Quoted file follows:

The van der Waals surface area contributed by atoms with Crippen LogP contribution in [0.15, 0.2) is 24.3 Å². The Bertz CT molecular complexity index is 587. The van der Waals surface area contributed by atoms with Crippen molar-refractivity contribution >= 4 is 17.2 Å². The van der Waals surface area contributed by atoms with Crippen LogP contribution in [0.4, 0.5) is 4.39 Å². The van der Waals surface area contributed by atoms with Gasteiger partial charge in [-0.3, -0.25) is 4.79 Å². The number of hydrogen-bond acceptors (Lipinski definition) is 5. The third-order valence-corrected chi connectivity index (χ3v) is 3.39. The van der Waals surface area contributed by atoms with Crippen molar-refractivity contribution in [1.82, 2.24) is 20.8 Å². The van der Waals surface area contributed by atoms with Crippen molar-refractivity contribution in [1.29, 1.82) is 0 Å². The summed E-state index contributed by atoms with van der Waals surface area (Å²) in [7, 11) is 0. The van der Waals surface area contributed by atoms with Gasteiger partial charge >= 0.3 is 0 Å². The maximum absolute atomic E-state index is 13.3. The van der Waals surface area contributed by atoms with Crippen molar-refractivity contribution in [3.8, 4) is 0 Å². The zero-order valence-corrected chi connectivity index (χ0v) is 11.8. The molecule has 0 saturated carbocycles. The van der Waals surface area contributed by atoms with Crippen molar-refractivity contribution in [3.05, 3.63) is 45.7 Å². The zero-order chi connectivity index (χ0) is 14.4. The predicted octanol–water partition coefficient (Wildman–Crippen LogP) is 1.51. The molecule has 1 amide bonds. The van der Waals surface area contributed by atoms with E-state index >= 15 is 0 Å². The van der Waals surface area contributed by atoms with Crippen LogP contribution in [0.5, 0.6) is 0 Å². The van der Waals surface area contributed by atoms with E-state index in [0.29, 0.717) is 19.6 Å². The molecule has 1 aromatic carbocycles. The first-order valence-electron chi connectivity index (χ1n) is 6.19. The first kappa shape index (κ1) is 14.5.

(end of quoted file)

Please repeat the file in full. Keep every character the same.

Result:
The van der Waals surface area contributed by atoms with Crippen LogP contribution in [0.15, 0.2) is 24.3 Å². The Bertz CT molecular complexity index is 587. The van der Waals surface area contributed by atoms with Crippen molar-refractivity contribution >= 4 is 17.2 Å². The van der Waals surface area contributed by atoms with Crippen LogP contribution in [0.4, 0.5) is 4.39 Å². The van der Waals surface area contributed by atoms with Gasteiger partial charge in [-0.3, -0.25) is 4.79 Å². The number of hydrogen-bond acceptors (Lipinski definition) is 5. The third-order valence-corrected chi connectivity index (χ3v) is 3.39. The van der Waals surface area contributed by atoms with Crippen molar-refractivity contribution in [1.82, 2.24) is 20.8 Å². The van der Waals surface area contributed by atoms with Crippen molar-refractivity contribution in [1.29, 1.82) is 0 Å². The summed E-state index contributed by atoms with van der Waals surface area (Å²) in [7, 11) is 0. The van der Waals surface area contributed by atoms with Gasteiger partial charge >= 0.3 is 0 Å². The maximum absolute atomic E-state index is 13.3. The van der Waals surface area contributed by atoms with Crippen molar-refractivity contribution in [3.8, 4) is 0 Å². The zero-order valence-corrected chi connectivity index (χ0v) is 11.8. The molecule has 0 saturated carbocycles. The van der Waals surface area contributed by atoms with Crippen molar-refractivity contribution in [3.05, 3.63) is 45.7 Å². The zero-order chi connectivity index (χ0) is 14.4. The predicted octanol–water partition coefficient (Wildman–Crippen LogP) is 1.51. The molecule has 1 amide bonds. The van der Waals surface area contributed by atoms with E-state index >= 15 is 0 Å². The van der Waals surface area contributed by atoms with Crippen LogP contribution in [0.5, 0.6) is 0 Å². The van der Waals surface area contributed by atoms with E-state index in [0.29, 0.717) is 19.6 Å². The molecule has 1 aromatic carbocycles. The first-order valence-electron chi connectivity index (χ1n) is 6.19. The first kappa shape index (κ1) is 14.5.